Attenuating adaptive VEGF-A and IL-8 signaling restores durable tumor control in AR-antagonist-treated prostate cancers

Pamela J Maxwell, Melanie McKechnie, Christopher W Armstrong, Judith M Manley, Chee Wee Ong, Jenny Worthington, Ian G Mills, Daniel B Longley, James P Quigley, Amina Zoubedi, Johann S de Bono, Elena Deryugina, Melissa J LaBonte, David J J Waugh

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Inhibiting androgen signaling using androgen signaling inhibitors (ASI) remains the primary treatment for castrate-resistant prostate cancer. Acquired resistance to androgen receptor (AR)-targeted therapy represents a major impediment to durable clinical response. Understanding resistance mechanisms, including the role of AR expressed in other cell types within the tumor microenvironment, will extend the clinical benefit of AR-targeted therapy. Here, we show the ASI enzalutamide induces vascular catastrophe and promotes hypoxia and microenvironment adaptation. We characterize treatment-induced hypoxia, and subsequent induction of angiogenesis, as novel mechanisms of relapse to enzalutamide, highlighting the importance of two hypoxia-regulated cytokines in underpinning relapse. We confirmed AR expression in CD34+ vascular endothelium of biopsy tissue and human vascular endothelial cells (HVEC). Enzalutamide attenuated angiogenic tubule formation and induced cytotoxicity in HVECs in vitro, and rapidly induced sustained hypoxia in LNCaP xenografts. Subsequent reoxygenation, following prolonged enzalutamide treatment, was associated with increased tumor vessel density and accelerated tumor growth. Hypoxia increased AR expression and transcriptional activity in prostate cells in vitro. Coinhibition of IL8 and VEGF-A restored tumor response in the presence of enzalutamide, confirming the functional importance of their elevated expression in enzalutamide-resistant models. Moreover, coinhibition of IL8 and VEGF-A resulted in a durable, effective resolution of enzalutamide-sensitive prostate tumors. We conclude that concurrent inhibition of two hypoxia-induced factors, IL8 and VEGF-A, prolongs tumor sensitivity to enzalutamide in preclinical models and may delay the onset of enzalutamide resistance. Implications: Targeting hypoxia-induced signaling may extend the therapeutic benefit of enzalutamide, providing an improved treatment strategy for patients with resistant disease.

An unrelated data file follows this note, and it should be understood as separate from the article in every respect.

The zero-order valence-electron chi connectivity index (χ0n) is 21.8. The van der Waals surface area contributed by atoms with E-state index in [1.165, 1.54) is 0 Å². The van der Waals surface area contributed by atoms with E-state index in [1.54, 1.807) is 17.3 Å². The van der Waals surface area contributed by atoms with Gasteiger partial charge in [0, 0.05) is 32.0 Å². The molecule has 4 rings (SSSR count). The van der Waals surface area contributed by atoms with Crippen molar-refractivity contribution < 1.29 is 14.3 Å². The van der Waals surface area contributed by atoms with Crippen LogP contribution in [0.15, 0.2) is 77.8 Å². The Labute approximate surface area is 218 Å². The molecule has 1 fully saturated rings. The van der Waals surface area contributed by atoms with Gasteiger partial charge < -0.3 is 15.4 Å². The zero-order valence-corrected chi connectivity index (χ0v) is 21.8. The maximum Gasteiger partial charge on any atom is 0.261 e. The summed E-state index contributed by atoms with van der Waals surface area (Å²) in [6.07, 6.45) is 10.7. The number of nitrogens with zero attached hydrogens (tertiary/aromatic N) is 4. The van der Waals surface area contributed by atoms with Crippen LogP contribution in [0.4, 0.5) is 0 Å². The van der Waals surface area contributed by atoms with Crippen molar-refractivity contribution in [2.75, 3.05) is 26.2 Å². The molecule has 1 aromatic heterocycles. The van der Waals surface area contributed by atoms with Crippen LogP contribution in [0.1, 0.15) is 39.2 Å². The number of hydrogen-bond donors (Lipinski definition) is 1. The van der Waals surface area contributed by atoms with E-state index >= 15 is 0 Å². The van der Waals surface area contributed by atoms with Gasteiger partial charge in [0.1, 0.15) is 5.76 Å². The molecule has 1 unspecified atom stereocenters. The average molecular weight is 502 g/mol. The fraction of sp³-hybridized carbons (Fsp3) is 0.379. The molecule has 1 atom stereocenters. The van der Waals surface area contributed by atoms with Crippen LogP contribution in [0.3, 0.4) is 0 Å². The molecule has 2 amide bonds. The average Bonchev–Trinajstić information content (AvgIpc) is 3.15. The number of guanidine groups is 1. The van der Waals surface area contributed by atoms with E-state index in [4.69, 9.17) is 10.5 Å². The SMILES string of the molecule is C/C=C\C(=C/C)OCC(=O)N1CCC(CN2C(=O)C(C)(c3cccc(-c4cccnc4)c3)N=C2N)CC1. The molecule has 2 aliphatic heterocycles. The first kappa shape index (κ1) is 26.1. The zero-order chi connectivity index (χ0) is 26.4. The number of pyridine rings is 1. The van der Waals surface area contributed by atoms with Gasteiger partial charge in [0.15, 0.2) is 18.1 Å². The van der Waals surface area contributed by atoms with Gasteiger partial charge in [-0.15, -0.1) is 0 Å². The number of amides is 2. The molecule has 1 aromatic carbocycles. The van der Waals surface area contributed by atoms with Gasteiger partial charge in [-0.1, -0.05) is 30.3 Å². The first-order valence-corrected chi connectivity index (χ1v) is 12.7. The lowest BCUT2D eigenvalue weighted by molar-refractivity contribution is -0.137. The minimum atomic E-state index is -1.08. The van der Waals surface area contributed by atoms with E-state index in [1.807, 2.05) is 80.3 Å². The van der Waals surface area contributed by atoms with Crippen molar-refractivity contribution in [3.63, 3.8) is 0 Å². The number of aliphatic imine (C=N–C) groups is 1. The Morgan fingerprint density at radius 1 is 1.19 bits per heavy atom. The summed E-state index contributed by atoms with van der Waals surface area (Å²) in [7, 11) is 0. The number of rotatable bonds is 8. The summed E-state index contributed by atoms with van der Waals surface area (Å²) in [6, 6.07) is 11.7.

Original languageEnglish
Pages (from-to)841-853
Number of pages13
JournalMolecular cancer research : MCR
Issue number6
Early online date06 Apr 2022
Publication statusPublished - 03 Jun 2022


  • Cancer Research
  • Molecular Biology
  • Oncology


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